ATLANTA — While the Georgia Department of Labor has a high percentage of claims paid out, 11Alive viewers have still reached out daily to share their struggles navigating the unemployment system - from the time it takes to get checks to long wait times on hold.
11Alive is Where Atlanta Speaks, and we hear you. So, we took a deeper look into that small percentage of unfulfilled claims, including Anthony White's case.
He told 11Alive he's been waiting for an unemployment check for 15 weeks now.
"I tried to borrow money from family and friends and postpone things like rent, utilities, cell phone, and it’s just been overwhelming. You can’t do anything," he said.
White's 11-year-old daughter Anyla is spending extra time with a relative out of state to help ease some of the financial strain.
"It’s difficult to tell your daughter that you can’t do certain things," he said.
As of this week, the Georgia Department of Labor reported paying out 91 percent of all eligible claims submitted. But, we keep hearing from the remaining nine percent who haven't, some cases dating back to March.
DOL spokesperson Kersha Cartwright said it takes a little longer with some of the more challenging claims.
Cartwright explained it takes about four to five weeks to process a claim through the automated system. But, there could be four main factors for why your claim may take longer.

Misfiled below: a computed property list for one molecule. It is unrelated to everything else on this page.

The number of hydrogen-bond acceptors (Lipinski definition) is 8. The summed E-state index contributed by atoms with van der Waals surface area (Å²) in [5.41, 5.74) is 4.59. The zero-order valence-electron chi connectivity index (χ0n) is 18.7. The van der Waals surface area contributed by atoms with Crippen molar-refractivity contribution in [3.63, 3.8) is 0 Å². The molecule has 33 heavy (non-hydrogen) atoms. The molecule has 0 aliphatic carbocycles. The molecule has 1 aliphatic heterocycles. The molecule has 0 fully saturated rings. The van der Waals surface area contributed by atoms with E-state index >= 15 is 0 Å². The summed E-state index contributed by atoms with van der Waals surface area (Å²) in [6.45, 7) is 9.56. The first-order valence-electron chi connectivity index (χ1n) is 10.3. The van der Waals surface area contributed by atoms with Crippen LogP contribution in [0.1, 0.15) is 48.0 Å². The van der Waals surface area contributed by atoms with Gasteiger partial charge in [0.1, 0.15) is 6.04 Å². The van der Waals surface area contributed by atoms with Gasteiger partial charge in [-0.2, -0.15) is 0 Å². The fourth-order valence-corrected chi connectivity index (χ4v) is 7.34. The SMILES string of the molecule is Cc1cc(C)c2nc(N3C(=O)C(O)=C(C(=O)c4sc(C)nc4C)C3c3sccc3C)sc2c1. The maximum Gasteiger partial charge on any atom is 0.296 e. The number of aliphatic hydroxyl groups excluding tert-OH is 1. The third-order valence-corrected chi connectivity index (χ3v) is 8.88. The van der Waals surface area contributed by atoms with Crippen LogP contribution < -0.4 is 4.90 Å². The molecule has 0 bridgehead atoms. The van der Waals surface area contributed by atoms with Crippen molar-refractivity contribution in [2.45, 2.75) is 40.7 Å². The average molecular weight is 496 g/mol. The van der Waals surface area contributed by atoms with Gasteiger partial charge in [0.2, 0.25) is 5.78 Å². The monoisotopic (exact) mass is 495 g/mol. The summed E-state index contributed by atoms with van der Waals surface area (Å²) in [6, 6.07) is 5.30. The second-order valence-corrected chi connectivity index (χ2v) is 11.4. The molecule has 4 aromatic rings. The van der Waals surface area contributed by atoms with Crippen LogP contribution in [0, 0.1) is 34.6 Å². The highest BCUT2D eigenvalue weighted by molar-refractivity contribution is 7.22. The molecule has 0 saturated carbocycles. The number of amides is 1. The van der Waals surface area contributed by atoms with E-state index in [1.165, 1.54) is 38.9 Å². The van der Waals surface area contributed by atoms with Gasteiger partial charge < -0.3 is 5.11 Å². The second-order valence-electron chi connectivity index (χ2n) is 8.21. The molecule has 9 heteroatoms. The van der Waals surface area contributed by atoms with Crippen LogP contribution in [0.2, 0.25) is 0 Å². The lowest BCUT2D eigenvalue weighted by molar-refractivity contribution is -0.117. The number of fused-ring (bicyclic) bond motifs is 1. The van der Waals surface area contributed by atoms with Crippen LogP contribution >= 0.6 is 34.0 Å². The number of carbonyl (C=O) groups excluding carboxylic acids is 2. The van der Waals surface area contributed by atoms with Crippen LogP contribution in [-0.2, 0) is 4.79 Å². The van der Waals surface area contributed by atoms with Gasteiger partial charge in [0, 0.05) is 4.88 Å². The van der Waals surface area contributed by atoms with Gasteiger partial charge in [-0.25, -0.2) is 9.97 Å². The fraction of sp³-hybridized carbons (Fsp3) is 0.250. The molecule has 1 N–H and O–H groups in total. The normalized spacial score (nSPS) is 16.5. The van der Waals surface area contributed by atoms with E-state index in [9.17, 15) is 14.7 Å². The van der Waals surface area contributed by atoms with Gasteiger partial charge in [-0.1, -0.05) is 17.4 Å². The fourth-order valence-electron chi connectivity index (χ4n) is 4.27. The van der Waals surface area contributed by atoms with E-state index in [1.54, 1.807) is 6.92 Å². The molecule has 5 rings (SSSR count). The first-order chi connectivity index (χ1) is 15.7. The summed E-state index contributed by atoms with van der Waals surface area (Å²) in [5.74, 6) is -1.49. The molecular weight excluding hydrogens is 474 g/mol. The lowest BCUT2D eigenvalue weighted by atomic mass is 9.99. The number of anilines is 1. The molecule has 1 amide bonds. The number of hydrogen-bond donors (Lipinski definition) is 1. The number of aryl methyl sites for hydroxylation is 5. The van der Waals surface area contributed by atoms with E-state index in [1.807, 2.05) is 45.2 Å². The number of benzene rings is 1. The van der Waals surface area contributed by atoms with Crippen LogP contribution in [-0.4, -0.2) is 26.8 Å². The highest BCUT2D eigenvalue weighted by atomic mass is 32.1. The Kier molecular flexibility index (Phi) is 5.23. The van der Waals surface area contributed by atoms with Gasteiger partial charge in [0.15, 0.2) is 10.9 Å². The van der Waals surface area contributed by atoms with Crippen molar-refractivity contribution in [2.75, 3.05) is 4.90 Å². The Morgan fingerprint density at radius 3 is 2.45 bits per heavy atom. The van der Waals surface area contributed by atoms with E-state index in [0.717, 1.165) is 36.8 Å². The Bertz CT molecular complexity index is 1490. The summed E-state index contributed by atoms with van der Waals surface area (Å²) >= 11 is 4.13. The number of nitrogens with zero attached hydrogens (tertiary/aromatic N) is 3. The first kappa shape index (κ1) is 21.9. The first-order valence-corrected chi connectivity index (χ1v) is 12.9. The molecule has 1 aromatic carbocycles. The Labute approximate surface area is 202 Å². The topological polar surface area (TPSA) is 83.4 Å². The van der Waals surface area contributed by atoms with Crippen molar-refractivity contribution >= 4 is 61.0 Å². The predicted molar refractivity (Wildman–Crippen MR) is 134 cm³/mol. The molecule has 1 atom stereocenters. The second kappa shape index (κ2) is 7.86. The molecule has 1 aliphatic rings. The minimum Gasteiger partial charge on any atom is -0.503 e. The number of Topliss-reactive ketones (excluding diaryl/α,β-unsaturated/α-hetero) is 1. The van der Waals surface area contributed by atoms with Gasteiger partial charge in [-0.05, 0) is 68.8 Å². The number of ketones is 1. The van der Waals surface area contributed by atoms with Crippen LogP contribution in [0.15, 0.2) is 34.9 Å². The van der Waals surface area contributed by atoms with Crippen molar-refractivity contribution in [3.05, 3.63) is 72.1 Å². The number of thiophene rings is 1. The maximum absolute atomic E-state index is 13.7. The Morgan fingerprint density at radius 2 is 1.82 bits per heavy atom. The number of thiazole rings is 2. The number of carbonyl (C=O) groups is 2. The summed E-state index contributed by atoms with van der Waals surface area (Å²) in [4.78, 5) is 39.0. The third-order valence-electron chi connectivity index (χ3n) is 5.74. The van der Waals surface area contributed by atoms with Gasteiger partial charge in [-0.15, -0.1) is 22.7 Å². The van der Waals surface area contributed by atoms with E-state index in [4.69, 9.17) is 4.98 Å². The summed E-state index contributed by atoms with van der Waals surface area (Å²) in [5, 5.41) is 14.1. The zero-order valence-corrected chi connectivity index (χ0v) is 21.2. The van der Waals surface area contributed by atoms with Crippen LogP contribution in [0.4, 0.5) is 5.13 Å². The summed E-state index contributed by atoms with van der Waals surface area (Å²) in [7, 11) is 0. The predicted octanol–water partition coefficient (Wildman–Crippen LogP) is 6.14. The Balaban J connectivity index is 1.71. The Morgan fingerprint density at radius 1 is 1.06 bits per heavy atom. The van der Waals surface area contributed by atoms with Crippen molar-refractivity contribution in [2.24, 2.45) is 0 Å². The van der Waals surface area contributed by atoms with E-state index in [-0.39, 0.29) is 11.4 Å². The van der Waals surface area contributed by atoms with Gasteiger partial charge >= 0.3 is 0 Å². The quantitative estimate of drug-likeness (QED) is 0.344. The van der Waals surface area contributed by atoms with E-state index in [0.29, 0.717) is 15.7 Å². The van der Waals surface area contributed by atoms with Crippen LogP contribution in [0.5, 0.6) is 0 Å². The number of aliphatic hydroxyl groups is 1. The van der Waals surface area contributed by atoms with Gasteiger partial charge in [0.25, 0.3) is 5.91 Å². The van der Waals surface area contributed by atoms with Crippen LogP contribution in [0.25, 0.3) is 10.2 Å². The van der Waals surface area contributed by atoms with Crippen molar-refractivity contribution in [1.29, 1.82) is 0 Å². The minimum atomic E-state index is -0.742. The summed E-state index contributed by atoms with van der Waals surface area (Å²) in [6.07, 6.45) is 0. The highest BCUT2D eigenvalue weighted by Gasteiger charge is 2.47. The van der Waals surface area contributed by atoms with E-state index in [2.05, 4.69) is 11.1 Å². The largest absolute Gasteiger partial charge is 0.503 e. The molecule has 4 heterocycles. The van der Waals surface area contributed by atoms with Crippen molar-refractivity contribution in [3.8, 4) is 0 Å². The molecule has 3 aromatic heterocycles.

1. Incomplete applications
If you make an error or don't properly answer a question in the automated system, a DOL team member has to manually review the application, which takes longer and could instantly put you outside of the four- to five-week window.
2. Applications that are the result of termination
"Particularly these claims that, where an individual has quit or have been fired - we have to go in and look at those and make a determination of eligibility," Cartwright explained. "Did they lose their job to no fault of their own?"
3. Your employer may be to blame
These employer-filed claims - converting them to individual claims is critical," Cartwright explained. "If those employers will convert those claims from employers file claims to individual ones, that happens immediately and that individual can continue to claim those weeks."
Cartwright added this could explain why some people initially received checks but then stopped.
4. System overload
With a record number of people filing claims, it has created strain on the system. So here are a few dos and don'ts.
If it has not been four to five weeks, please don't call or email to check the status.
"That’s adding to our list," Cartwright explained.
When it is outside that anticipated time frame, don't send multiple emails and leave multiple voicemail messages. A DOL worker has to go through each and every one, and duplicates could take up time they don't have.
"We are answering emails in the order they were received," she added.
Cartwright said you should anticipate two to three days before hearing back. And when a team member is returning a call, they try to leave a time frame when it's best to reach them back to help eliminate phone tag.
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